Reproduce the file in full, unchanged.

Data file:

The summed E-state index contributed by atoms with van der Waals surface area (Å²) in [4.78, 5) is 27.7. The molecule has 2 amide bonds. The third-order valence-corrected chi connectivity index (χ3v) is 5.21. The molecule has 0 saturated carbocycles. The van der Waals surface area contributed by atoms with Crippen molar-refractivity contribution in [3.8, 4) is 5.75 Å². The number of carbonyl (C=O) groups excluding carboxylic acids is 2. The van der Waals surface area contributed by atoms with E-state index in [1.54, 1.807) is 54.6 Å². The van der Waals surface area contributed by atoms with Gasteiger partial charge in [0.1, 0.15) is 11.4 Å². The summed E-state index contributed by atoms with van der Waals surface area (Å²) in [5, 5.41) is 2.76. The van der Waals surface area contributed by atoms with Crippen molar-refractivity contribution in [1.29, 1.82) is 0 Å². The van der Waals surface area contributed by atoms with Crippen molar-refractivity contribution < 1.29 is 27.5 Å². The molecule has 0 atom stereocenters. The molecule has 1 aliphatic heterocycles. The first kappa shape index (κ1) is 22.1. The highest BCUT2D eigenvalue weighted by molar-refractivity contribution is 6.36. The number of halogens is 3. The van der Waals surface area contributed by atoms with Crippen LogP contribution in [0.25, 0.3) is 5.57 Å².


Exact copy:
The summed E-state index contributed by atoms with van der Waals surface area (Å²) in [4.78, 5) is 27.7. The molecule has 2 amide bonds. The third-order valence-corrected chi connectivity index (χ3v) is 5.21. The molecule has 0 saturated carbocycles. The van der Waals surface area contributed by atoms with Crippen molar-refractivity contribution in [3.8, 4) is 5.75 Å². The number of carbonyl (C=O) groups excluding carboxylic acids is 2. The van der Waals surface area contributed by atoms with E-state index in [1.54, 1.807) is 54.6 Å². The van der Waals surface area contributed by atoms with Gasteiger partial charge in [0.1, 0.15) is 11.4 Å². The summed E-state index contributed by atoms with van der Waals surface area (Å²) in [5, 5.41) is 2.76. The van der Waals surface area contributed by atoms with Crippen molar-refractivity contribution in [1.29, 1.82) is 0 Å². The van der Waals surface area contributed by atoms with Crippen molar-refractivity contribution < 1.29 is 27.5 Å². The molecule has 0 atom stereocenters. The molecule has 1 aliphatic heterocycles. The first kappa shape index (κ1) is 22.1. The highest BCUT2D eigenvalue weighted by molar-refractivity contribution is 6.36. The number of halogens is 3. The van der Waals surface area contributed by atoms with Crippen LogP contribution in [0.25, 0.3) is 5.57 Å².